The findings, presented in Copenhagen at the annual congress of the European League Against Rheumatism, may help identify patients with rheumatoid arthritis needing more intensive early therapy.
Study leader Dr. Gael Mouterde of Lapeyronie Hospital in Montpellier, France, said patients whose first symptoms occur in winter had greater erosion and joint space narrowing and their symptoms were rated more severe at six months than those patients whose symptoms appeared in summer.
Similarly, patients' symptoms after six months were worse if their first symptoms had occurred in winter versus autumn. This effect was not observed at a 12-month follow up. The researchers suggest initial environmental factors probably exert less of an long-term effect.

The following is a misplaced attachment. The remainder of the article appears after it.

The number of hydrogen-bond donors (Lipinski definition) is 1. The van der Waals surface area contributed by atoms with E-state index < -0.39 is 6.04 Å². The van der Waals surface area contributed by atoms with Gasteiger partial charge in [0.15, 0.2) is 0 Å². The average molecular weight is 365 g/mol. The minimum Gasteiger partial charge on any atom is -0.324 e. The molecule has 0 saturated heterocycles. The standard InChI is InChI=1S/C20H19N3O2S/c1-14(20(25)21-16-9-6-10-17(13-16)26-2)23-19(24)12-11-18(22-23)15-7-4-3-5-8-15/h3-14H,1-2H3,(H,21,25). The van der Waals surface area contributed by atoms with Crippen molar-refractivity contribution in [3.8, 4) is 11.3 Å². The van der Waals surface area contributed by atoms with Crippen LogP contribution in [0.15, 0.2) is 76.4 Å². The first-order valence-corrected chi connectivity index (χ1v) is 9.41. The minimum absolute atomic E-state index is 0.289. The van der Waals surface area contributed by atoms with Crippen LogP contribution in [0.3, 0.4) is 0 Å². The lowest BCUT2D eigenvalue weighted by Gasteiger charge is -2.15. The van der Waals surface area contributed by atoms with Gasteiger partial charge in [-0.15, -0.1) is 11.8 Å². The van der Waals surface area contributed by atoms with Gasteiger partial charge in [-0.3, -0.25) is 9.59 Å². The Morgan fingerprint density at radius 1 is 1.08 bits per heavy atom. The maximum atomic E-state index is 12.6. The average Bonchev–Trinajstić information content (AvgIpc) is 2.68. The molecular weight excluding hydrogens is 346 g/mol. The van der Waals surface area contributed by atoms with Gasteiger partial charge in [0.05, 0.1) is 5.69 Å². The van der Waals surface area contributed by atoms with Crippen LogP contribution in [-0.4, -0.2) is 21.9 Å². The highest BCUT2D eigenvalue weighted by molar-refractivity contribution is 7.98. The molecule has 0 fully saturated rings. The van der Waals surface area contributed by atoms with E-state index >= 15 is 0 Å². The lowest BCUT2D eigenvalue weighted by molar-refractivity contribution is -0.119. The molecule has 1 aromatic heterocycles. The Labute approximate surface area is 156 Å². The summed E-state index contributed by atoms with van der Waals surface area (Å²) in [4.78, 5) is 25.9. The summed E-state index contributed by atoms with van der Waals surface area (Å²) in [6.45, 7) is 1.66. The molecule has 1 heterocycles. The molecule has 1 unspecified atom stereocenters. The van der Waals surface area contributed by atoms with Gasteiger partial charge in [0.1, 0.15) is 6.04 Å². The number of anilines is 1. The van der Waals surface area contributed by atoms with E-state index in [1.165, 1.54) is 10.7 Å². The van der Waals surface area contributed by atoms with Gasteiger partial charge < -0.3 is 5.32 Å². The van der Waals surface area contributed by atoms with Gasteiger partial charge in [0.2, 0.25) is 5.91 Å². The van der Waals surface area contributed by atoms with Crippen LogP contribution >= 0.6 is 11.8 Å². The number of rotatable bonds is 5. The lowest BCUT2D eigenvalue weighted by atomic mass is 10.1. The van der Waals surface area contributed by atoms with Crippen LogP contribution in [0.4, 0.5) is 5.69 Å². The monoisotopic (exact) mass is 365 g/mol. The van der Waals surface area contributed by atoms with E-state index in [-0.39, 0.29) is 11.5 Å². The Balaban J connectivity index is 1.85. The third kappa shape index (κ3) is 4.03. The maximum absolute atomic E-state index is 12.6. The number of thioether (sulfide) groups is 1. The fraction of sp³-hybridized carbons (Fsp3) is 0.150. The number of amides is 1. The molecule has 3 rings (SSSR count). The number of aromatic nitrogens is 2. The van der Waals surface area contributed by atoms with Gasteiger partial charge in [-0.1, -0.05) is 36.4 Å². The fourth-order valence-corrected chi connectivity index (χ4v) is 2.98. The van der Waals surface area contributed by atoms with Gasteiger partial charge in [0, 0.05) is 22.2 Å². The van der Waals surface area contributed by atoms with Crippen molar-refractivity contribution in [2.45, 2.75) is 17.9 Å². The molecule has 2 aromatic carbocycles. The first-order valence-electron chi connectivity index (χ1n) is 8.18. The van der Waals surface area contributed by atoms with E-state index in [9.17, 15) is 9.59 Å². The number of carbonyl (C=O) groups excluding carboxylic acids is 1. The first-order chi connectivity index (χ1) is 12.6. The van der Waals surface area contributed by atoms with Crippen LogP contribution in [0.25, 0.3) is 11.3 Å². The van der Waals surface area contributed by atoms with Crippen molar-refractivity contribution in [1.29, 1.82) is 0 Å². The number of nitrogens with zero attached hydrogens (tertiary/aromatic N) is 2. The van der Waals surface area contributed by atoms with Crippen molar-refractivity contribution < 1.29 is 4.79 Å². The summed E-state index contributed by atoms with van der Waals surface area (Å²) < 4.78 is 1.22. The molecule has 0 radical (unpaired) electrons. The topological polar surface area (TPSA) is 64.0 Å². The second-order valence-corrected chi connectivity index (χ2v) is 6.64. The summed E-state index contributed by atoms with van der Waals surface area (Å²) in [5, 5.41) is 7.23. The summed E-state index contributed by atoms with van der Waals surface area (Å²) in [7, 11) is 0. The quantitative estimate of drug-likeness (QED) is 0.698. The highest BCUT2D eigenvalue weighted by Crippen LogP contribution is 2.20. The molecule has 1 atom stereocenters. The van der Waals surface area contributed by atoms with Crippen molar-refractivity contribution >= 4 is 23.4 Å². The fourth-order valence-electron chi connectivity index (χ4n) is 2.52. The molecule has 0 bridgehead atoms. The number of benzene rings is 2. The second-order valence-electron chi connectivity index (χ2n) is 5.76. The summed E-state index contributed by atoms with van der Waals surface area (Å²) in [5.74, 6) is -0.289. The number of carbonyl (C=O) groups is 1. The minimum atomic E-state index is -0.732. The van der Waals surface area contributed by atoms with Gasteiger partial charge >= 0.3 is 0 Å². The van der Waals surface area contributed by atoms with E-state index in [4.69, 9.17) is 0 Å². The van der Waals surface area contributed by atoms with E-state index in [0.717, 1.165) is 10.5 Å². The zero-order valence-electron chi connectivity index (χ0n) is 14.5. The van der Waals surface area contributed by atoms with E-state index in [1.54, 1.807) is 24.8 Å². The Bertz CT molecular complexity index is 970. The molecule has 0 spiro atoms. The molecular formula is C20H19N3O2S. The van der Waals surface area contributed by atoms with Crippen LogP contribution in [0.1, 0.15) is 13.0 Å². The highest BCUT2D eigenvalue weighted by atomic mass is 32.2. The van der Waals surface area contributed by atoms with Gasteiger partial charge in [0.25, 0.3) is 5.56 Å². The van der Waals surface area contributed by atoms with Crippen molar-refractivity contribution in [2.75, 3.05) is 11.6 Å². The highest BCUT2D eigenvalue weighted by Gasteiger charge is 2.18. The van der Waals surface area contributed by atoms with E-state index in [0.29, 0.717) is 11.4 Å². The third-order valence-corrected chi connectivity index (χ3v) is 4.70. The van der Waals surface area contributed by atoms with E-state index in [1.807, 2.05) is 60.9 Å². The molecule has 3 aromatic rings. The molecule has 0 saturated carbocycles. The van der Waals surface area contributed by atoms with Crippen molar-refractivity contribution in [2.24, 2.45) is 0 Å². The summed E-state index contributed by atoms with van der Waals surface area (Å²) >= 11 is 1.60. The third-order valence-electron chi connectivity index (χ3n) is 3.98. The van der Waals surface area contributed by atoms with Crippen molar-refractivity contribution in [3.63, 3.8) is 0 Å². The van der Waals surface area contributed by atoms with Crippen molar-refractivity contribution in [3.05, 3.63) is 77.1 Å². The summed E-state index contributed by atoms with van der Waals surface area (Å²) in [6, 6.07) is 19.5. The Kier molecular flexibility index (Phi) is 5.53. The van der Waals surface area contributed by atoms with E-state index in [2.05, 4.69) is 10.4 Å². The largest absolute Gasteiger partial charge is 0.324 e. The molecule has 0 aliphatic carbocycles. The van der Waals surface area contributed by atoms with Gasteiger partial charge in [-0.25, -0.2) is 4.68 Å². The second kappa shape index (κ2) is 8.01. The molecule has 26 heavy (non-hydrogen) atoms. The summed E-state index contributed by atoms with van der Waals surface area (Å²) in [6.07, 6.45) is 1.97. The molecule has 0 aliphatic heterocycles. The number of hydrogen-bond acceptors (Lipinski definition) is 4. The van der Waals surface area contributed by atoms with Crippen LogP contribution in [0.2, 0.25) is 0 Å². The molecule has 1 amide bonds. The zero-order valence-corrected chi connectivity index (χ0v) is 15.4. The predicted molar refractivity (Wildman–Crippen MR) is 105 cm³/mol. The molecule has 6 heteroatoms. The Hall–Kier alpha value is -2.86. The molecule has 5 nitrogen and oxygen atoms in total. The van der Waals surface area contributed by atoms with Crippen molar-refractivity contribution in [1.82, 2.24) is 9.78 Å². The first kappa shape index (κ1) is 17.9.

"During our study of predictors of radiographic progression, we have unveiled a distinct relationship between rheumatoid arthritis progression and seasonal onset and postulate that this could be as a result of either a vitamin D deficiency or environmental factors, such as winter viruses, influencing protein citrullination," Mouterde said in a statement.
Anti-citrullinated protein antibodies, Mouterde said, are often found in the immune systems of rheumatoid arthritis patients and may assist in identifying patients at a higher risk of developing structural damage.